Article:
Design and content guidelines
    • Make a site with a clear hierarchy and text links. Every page should be reachable from at least one static text link.
    • Offer a site map to your users with links that point to the important parts of your site. If the site map has an extremely large number of links, you may want to break the site map into multiple pages.
    • Keep the links on a given page to a reasonable number.
    • Create a useful, information-rich site, and write pages that clearly and accurately describe your content.
    • Think about the words users would type to find your pages, and make sure that your site actually includes those words within it.
    • Try to use text instead of images to display important names, content, or links. The Google crawler doesn’t recognize text contained in images. If you must use images for textual content, consider using the “ALT” attribute to include a few words of descriptive text.
    • Make sure that your <title> elements and ALT attributes are descriptive and accurate.
    • Check for broken links and correct HTML.
    • If you decide to use dynamic pages (i.e., the URL contains a “?” character), be aware that not every search engine spider crawls dynamic pages as well as static pages. It helps to keep the parameters short and the number of them few.
Technical guidelines
    • Use a text browser such as Lynx to examine your site, because most search engine spiders see your site much as Lynx would. If fancy features such as JavaScript, cookies, session IDs, frames, DHTML, or Flash keep you from seeing all of your site in a text browser, then search engine spiders may have trouble crawling your site.
    • Allow search bots to crawl your sites without session IDs or arguments that track their path through the site. These techniques are useful for tracking individual user behavior, but the access pattern of bots is entirely different. Using these techniques may result in incomplete indexing of your site, as bots may not be able to eliminate URLs that look different but actually point to the same page.
    • Make sure your web server supports the If-Modified-Since HTTP header. This feature allows your web server to tell Google whether your content has changed since we last crawled your site. Supporting this feature saves you bandwidth and overhead.
    • Make use of the robots.txt file on your web server. This file tells crawlers which directories can or cannot be crawled. Make sure it’s current for your site so that you don’t accidentally block the Googlebot crawler. Visit http://www.robotstxt.org/faq.html to learn how to instruct robots when they visit your site. You can test your robots.txt file to make sure you’re using it correctly with the robots.txt analysis tool available in Google Webmaster Tools.
    • Make reasonable efforts to ensure that advertisements do not affect search engine rankings. For example, Google’s AdSense ads and DoubleClick links are blocked from being crawled by a robots.txt file.
    • If your company buys a content management system, make sure that the system creates pages and links that search engines can crawl.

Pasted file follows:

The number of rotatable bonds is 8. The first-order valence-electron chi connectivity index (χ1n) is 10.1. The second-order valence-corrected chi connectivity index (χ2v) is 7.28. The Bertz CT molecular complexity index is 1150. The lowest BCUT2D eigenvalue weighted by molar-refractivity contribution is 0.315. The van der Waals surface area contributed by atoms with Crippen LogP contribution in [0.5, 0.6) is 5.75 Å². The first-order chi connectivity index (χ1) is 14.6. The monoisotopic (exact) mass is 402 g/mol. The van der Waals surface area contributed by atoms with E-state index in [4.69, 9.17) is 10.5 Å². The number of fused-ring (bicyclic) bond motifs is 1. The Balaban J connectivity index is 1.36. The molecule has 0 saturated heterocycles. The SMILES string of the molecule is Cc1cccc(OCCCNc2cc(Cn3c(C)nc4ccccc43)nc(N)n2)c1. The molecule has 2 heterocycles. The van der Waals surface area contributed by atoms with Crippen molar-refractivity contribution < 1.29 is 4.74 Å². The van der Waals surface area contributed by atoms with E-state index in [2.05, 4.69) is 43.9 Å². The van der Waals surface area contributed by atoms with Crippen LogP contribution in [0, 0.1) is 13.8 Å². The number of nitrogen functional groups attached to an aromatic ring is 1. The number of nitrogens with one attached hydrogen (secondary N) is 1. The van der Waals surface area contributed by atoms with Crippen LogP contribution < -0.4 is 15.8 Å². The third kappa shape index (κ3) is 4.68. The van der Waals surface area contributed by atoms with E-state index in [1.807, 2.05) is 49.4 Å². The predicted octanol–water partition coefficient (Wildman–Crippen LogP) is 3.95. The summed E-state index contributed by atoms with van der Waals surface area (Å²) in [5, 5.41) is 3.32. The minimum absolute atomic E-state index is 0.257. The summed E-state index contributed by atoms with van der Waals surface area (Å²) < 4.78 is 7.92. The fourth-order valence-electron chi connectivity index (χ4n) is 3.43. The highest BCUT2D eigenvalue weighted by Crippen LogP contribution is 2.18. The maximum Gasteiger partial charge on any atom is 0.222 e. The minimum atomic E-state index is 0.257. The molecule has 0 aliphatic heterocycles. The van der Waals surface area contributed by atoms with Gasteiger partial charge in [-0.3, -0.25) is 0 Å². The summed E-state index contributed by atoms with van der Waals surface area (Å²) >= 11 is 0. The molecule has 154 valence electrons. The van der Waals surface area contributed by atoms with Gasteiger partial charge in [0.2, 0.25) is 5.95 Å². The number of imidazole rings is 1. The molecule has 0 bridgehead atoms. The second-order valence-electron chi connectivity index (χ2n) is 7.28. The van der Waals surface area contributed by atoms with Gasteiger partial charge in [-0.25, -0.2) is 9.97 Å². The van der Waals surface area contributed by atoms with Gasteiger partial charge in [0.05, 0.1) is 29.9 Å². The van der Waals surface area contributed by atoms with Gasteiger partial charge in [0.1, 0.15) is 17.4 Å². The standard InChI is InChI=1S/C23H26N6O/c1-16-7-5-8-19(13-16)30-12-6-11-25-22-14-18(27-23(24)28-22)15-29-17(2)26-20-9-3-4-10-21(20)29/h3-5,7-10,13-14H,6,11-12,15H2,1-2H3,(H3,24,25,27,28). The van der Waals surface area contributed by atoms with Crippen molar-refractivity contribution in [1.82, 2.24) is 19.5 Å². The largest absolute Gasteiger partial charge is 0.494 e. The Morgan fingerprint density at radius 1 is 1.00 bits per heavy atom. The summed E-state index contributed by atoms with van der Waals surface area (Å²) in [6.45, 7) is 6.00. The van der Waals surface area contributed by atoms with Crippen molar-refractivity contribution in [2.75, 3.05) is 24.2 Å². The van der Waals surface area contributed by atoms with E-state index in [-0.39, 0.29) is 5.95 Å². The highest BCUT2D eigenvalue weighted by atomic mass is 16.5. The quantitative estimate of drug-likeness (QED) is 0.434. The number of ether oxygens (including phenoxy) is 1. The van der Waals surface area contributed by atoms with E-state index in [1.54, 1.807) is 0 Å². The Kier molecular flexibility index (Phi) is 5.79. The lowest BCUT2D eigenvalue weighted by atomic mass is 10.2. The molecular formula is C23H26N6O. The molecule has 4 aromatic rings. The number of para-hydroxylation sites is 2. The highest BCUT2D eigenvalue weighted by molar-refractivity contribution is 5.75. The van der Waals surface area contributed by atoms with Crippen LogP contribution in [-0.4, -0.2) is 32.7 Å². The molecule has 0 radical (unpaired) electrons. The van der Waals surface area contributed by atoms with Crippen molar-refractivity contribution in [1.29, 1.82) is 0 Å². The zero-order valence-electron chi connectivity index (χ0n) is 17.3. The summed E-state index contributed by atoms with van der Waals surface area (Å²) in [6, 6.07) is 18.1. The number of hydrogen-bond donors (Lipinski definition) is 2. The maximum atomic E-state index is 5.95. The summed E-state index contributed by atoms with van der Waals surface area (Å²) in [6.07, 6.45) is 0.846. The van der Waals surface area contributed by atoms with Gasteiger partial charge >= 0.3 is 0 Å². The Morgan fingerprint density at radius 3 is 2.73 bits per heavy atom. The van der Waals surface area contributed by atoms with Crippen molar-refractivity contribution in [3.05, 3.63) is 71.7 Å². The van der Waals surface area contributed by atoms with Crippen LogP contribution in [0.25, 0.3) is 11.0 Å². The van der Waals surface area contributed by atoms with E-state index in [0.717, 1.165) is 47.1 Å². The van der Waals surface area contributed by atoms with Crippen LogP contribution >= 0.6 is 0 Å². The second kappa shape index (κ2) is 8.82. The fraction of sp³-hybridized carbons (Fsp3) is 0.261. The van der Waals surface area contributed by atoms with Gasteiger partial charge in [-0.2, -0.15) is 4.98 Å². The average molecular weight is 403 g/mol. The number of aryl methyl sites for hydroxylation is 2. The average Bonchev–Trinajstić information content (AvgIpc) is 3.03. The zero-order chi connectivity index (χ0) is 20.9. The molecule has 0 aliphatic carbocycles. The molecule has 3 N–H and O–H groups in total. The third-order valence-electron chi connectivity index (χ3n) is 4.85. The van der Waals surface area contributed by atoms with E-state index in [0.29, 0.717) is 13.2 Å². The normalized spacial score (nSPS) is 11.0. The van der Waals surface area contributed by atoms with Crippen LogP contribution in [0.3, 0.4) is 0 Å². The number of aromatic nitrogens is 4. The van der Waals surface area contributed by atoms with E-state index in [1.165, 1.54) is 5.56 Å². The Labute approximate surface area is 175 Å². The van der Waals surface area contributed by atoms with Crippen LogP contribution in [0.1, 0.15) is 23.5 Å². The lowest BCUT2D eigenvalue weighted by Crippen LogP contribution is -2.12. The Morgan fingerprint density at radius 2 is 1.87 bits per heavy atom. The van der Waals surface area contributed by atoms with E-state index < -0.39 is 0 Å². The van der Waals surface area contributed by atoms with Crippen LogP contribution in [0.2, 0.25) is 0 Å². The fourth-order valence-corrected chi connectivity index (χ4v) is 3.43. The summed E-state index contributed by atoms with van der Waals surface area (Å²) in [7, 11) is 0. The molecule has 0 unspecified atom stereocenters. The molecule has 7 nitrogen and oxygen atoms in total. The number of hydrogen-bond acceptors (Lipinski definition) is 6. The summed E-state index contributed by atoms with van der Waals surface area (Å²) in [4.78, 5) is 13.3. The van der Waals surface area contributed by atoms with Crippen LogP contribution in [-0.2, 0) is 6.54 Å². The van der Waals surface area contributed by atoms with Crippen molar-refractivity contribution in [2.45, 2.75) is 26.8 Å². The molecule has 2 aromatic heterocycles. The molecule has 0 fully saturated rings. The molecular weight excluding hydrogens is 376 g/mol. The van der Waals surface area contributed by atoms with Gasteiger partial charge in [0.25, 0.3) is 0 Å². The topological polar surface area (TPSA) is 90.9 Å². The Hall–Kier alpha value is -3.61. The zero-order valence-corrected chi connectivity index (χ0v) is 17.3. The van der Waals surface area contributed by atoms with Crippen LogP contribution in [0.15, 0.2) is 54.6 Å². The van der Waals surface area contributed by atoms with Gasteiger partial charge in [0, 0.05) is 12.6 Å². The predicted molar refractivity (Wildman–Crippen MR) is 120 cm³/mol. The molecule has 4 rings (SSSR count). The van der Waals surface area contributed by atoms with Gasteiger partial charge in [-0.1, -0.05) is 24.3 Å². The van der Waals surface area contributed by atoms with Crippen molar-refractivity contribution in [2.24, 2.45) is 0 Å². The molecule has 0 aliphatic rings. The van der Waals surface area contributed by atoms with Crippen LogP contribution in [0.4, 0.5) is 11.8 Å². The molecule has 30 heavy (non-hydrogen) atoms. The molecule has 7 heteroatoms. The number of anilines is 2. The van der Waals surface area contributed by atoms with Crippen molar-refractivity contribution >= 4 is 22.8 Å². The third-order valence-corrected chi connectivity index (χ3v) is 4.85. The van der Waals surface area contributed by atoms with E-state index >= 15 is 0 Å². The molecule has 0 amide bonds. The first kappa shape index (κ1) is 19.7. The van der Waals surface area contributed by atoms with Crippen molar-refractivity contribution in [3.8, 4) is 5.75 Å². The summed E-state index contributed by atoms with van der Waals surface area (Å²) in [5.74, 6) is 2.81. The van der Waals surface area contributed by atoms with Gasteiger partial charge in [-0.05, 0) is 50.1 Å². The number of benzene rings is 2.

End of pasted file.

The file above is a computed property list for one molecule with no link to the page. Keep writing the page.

• Use robots.txt to prevent crawling of search results pages or other auto-generated pages that don’t add much value for users coming from search engines.
  • Monitor your site’s performance and optimize load times. Google’s goal is to provide users with the most relevant results and a great user experience. Fast sites increase user satisfaction and improve the overall quality of the web (especially for those users with slow Internet connections), and we hope that as webmasters improve their sites, the overall speed of the web will improve.Google strongly recommends that all webmasters regularly monitor site performance using Page Speed, YSlow, WebPagetest, or other tools. For more information, tools, and resources, see Let’s Make The Web Faster. In addition, the Site Performance tool in Webmaster Tools shows the speed of your website as experienced by users around the world.
Quality guidelines

These quality guidelines cover the most common forms of deceptive or manipulative behavior, but Google may respond negatively to other misleading practices not listed here (e.g. tricking users by registering misspellings of well-known websites). It’s not safe to assume that just because a specific deceptive technique isn’t included on this page, Google approves of it. Webmasters who spend their energies upholding the spirit of the basic principles will provide a much better user experience and subsequently enjoy better ranking than those who spend their time looking for loopholes they can exploit.

If you believe that another site is abusing Google’s quality guidelines, please report that site at https://www.google.com/webmasters/tools/spamreport. Google prefers developing scalable and automated solutions to problems, so we attempt to minimize hand-to-hand spam fighting. The spam reports we receive are used to create scalable algorithms that recognize and block future spam attempts.

Quality guidelines – basic principles

    • Make pages primarily for users, not for search engines. Don’t deceive your users or present different content to search engines than you display to users, which is commonly referred to as “cloaking.”
    • Avoid tricks intended to improve search engine rankings. A good rule of thumb is whether you’d feel comfortable explaining what you’ve done to a website that competes with you. Another useful test is to ask, “Does this help my users? Would I do this if search engines didn’t exist?”
    • Don’t participate in link schemes designed to increase your site’s ranking or PageRank. In particular, avoid links to web spammers or “bad neighborhoods” on the web, as your own ranking may be affected adversely by those links.
  • Don’t use unauthorized computer programs to submit pages, check rankings, etc. Such programs consume computing resources and violate our Terms of Service. Google does not recommend the use of products such as WebPosition Gold™ that send automatic or programmatic queries to Google.